Asake-esque horns starting out this one, you can tell the mood is about to be celestial. Yaadman knows how to paint intriguing character portraits; when the song starts off from a third-person perspective, you know he’s about to deliver gems. The mood is here is serene but not sombre; there’s purpose in its melancholy, and it’s the kind of song I would surely appreciate in a more reflective setting. Per structure, it’s a good way of repurposing the project’s direction down the mellower path, which Yaadman has more often favoured in this stage of his career. 


A love song here. Yaadman does these well. These kind of his songs exist in that steamy zone between flesh-turning desire and respect for the other person. Really laid back vibes here; it’s not doing me in yet, but I know it would in the future. When a song has potential to grow, I think people have a sense of that from the beginning. The duet form here is also a winner; I’m loving Oliander’s tone and her songwriting. She’s deep into the song, her verse is like lipstick—gets everything set. Okay, she’s turned the song on its head; I think this might be the standout hit from the EP.


Choir chords from the start of this one. A lot of artists favour this direction on the last song of a project. Yaadman is really singing here though; the leanness of the production amplifies his voice in a really electric way. He’s directly sinking into my soul, each note is like a message from far away but yet so near. “I just need some time and space” always makes for a poignant line because we’re always needing time and space, and they seem so uneager to align. The world demands so much. “Get my head right, get my mind right,” me too, Yaadman. Preach on, my brother.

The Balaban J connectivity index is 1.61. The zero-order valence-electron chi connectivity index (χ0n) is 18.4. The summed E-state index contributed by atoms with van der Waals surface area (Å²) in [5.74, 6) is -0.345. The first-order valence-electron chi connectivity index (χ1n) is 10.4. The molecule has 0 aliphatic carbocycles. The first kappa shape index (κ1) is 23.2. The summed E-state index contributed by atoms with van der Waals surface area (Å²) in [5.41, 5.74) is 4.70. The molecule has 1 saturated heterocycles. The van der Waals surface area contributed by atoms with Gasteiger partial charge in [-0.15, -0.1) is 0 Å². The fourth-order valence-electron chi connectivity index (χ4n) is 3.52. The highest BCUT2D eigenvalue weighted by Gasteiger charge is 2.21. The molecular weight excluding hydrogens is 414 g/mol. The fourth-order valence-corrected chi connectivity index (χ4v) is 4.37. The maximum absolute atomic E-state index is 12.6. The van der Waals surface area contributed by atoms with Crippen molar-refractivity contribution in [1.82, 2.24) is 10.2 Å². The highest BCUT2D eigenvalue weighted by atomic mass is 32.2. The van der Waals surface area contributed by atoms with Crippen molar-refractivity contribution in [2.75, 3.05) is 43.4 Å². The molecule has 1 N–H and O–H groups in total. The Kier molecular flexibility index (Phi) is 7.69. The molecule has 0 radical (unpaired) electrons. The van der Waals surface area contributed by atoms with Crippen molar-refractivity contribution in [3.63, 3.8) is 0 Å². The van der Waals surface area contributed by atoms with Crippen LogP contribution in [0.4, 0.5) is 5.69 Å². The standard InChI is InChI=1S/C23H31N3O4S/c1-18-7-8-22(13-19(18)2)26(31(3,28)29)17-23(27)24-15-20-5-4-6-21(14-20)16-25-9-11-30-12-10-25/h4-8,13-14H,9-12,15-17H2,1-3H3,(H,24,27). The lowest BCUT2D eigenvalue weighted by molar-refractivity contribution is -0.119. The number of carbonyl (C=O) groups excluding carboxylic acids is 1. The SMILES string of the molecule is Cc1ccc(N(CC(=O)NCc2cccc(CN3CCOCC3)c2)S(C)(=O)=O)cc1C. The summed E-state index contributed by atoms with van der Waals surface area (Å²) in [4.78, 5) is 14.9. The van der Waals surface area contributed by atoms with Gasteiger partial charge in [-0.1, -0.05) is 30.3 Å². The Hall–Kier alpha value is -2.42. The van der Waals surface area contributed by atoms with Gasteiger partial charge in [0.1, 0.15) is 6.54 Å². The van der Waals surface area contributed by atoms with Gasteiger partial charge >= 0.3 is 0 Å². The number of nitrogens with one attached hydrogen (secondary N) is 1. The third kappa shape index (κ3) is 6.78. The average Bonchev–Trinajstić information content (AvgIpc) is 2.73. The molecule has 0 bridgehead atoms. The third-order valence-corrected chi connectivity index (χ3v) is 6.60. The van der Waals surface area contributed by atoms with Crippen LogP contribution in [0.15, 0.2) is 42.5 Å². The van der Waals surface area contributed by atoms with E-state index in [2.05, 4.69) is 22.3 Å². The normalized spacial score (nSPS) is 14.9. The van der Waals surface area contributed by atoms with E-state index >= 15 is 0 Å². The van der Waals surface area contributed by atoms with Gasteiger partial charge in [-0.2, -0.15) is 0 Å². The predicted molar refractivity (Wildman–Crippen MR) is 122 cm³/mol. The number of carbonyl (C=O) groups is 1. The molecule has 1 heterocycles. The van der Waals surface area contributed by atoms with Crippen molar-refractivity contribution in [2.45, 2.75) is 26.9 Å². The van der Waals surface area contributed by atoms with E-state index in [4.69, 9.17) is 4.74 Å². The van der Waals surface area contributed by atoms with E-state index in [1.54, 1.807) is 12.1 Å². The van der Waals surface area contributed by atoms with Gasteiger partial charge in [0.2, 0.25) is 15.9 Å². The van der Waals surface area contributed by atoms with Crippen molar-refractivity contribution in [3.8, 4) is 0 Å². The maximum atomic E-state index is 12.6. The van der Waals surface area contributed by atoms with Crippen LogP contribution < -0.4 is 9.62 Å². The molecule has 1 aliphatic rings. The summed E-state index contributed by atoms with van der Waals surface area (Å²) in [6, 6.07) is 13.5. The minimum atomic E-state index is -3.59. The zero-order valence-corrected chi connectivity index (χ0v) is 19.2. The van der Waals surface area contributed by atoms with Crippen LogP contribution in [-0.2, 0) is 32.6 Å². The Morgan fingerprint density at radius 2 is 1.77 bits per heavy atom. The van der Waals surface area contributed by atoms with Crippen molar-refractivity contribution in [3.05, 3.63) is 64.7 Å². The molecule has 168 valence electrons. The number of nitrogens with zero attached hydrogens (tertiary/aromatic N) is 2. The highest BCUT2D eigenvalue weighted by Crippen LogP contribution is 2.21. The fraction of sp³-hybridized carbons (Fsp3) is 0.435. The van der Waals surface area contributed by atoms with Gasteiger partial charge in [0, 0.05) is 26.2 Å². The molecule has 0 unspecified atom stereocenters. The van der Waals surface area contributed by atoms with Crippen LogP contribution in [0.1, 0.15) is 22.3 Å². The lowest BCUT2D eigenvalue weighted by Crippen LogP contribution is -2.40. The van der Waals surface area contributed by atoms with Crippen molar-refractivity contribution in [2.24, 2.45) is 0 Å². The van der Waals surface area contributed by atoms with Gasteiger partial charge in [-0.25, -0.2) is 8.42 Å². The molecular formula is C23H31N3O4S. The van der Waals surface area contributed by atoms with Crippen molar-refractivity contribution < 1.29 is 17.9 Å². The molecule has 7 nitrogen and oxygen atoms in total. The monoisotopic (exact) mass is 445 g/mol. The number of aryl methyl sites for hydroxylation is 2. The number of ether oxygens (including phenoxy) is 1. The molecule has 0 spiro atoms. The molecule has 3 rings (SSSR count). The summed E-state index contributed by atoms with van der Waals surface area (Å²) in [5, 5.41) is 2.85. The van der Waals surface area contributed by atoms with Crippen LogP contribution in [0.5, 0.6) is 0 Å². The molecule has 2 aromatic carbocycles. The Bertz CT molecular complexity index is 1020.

The longer artists practice their craft and their unexplored subjects lessen, it becomes a considerable challenge to relay fresh perspectives. Especially in popular music where redundancy is hastily observed and sometimes criticised, the unspoken rule has always been to evolve. Artists like Yaadman, however, remind us that there’s no one road to evolution, as he’s renewed themes he’s been mindful of all his career, which is charting an invigorating path to spiritual self-actualisation while soaking the blessings of mortal life.

‘Yes Indeed’ is a masterful effort. Each song here propels itself from within, bursting often with an effervescent energy that doesn’t rely on charging the listener. The vibes are relaxed and introspective, the result of years of sharpening one’s technique. Not releasing a project since 2021, Yaadman seems to have emerged from a channel of personal discovery, emboldened by the experimental scope of contemporary Afropop. He courts novelty, especially in the sound, but the direction pays homage to his own interests. He hones into his mental landscape longer than he does on his last EP, ‘Juice & Zimm’, and reaps here the dividends of that sustained focus.